This building lies on Viale Monte Grappa, near the historical Porta Garibaldi district and a newly regenerated section of the city. It has shops on the ground floor, 25 variously sized living units centred on a courtyard (including duplexes and triplexes) and two floors of basement parking, plus a car lift with access directly from Viale Monte Grappa.
Local building regulations meant it was necessary for the building to be the same height as the adjacent 19th-century buildings. Yet, the old building was in such a state of decline it was pulled down and rebuilt from scratch, leading to a number of key design decisions.
The composition of the street-facing façade was central to the design, ensuring harmonious interaction with the adjacent buildings that form the continuous street front. At the same time, creating high quality living units was essential, while differentiating the sections of the complex overlooking the inner courtyard.
The design could be seen as seeking diversity expressed in different forms. For example, the street-facing side has a courtly composition, while careful diversification is inherent in the courtyard-facing elevations, where different cladding materials have been used (the lower sections have multilayer wood; the upper floors, Bedonia grey stone slabs).
Diversification can also be seen in various elements used for the internal sections of the complex: the vertical sunscreens made with painted steel; the transparent glass balustrade; the folding wooden shutters; the balconies and overhangs that add character to the complex; and the central wood-paved area with two asymmetrical "occuli" bordered by bushes. Two trees rise up from the ground floor through the gaps created by the latter, visually connecting to the plants that decorate the courtyard and terraces. The courtyard becomes like a summary of urban diversity. The different architectural elements, organised in sections, combine perfectly to create a coherent whole where the contemporary new structure replaces the traditional one, producing a building with high-end, clearly diverse living units.
As the main façade has to comply with strict constraints on height and it was important for compositional unity to maintain the alignment with the adjacent façades and the separation into sections, the design went for simplicity in reinterpreting the elements that make up the street-facing elevation. As such, it is divided into three sections. The lower one maintains a traditional look, with cement ashlar, the lights of the shop windows, and the central pedestrian access that partially reveals the courtyard through the entrance corridor (the car access was created to be very similar to a shop window). The plastered middle section provides continuity, yet conveys a modern vision through a process of geometric abstraction.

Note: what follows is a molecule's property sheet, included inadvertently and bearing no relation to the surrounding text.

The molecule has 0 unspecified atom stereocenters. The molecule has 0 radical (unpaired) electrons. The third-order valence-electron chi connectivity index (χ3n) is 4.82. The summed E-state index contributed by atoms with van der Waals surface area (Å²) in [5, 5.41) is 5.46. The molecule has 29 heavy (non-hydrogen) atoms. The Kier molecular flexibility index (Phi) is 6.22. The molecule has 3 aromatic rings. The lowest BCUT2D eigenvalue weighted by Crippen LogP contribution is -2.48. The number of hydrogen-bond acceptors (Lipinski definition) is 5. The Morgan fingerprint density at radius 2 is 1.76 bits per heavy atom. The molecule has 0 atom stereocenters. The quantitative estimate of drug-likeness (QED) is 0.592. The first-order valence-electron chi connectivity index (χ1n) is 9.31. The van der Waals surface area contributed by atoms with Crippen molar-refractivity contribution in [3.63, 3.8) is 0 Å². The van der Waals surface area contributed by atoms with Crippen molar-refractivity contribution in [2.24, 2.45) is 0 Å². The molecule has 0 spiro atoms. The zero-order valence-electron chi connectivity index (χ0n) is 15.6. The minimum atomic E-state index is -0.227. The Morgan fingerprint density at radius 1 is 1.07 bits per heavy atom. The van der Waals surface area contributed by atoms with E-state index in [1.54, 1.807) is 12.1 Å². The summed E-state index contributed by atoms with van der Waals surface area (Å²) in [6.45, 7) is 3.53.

The top section is completely reinterpreted as the fifth and sixth floors are recessed from the rest of the elevation, adding a sense of depth. A sizeable stone frame defines the double glazing wall, creating a unique feature. This architectural re-interpretation uses simplification and abstraction to achieve sheer elegance.
Client: Monte Grappa
Gross Floor Area: 5173 m2
Architects: Westway Architects
Works Management: Progetti & Strutture
Contractor: Italiana Costruzioni
Structural: Progetti & Strutture
Technical Systems: Ai Group
Titanium Zinc Cladding: VMZinc
Wood Cladding: Prodema
Interior Stairs: Fontanot
Wood Flooring: Listone Giordano
Lighting: Erco Illuminazione, Simes
Photography: © Moreno Maggi
Established by Luca Aureggi and Maurizio Condoluci, Westway Architects is involved in architectural design projects on different scales, ranging from building to interior design. The firm works in the residential, industrial, commercial, and business sectors, producing designs with a contemporary emphasis for homes, offices, shops, conference rooms, and exhibition stands. It handles every stage and every aspect itself, from concept to detail, from financial planning to construction site management.
The distinctive look of Westway Architects’ designs stems from an analysis of the rationale behind every project through a process based on integrating different disciplines, the relationship with setting, interpreting the needs of the client, respect for the historic context, the use of materials and technologies to enhance the design, and the creation of solutions in which form and structure meld. And it achieves all this while working to budget constraints. Projects for important clients in both Italy and the United States have given the practice’s designs that distinctively Anglo-American edge reflected in the firm’s name. Adopting an integrated design approach ensures the effective management of every element of a project along with the best possible formal and construction outcomes.
Some of the firm's most representative designs include the “Elettronici” building for the Ferrari plant in Maranello, the offices of law firm Pedersoli e Associati in Milan, the Festa del Cinema offices in Rome, the Cementir Holding headquarters in Rome , the Caltagirone conference room and Castroni retail outlet in Rome, the new Viale Monte Grappa residential complex in Milan, and the restyling of the Cantina Santa Margherita head office in Fossalta di Portogruaro (Venice), for which it also designed its stand at the Vinitaly exhibition.